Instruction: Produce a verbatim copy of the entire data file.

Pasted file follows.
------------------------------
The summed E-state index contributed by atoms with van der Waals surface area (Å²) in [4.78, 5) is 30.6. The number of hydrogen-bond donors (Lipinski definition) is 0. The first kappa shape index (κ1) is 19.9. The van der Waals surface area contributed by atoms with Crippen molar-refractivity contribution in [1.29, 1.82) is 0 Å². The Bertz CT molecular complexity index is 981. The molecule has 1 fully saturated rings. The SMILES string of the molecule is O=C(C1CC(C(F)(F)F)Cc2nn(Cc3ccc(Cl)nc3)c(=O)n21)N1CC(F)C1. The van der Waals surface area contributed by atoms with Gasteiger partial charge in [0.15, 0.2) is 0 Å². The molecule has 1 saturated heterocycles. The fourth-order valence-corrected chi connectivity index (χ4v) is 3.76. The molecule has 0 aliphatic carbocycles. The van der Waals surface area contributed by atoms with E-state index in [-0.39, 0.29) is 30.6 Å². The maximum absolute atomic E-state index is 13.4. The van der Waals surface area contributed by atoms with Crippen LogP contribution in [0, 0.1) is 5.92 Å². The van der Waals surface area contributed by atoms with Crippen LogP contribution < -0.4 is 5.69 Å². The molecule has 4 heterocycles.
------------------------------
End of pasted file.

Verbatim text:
The summed E-state index contributed by atoms with van der Waals surface area (Å²) in [4.78, 5) is 30.6. The number of hydrogen-bond donors (Lipinski definition) is 0. The first kappa shape index (κ1) is 19.9. The van der Waals surface area contributed by atoms with Crippen molar-refractivity contribution in [1.29, 1.82) is 0 Å². The Bertz CT molecular complexity index is 981. The molecule has 1 fully saturated rings. The SMILES string of the molecule is O=C(C1CC(C(F)(F)F)Cc2nn(Cc3ccc(Cl)nc3)c(=O)n21)N1CC(F)C1. The van der Waals surface area contributed by atoms with Gasteiger partial charge in [0.15, 0.2) is 0 Å². The molecule has 1 saturated heterocycles. The fourth-order valence-corrected chi connectivity index (χ4v) is 3.76. The molecule has 0 aliphatic carbocycles. The van der Waals surface area contributed by atoms with E-state index in [-0.39, 0.29) is 30.6 Å². The maximum absolute atomic E-state index is 13.4. The van der Waals surface area contributed by atoms with Crippen LogP contribution in [0, 0.1) is 5.92 Å². The van der Waals surface area contributed by atoms with Crippen LogP contribution < -0.4 is 5.69 Å². The molecule has 4 heterocycles.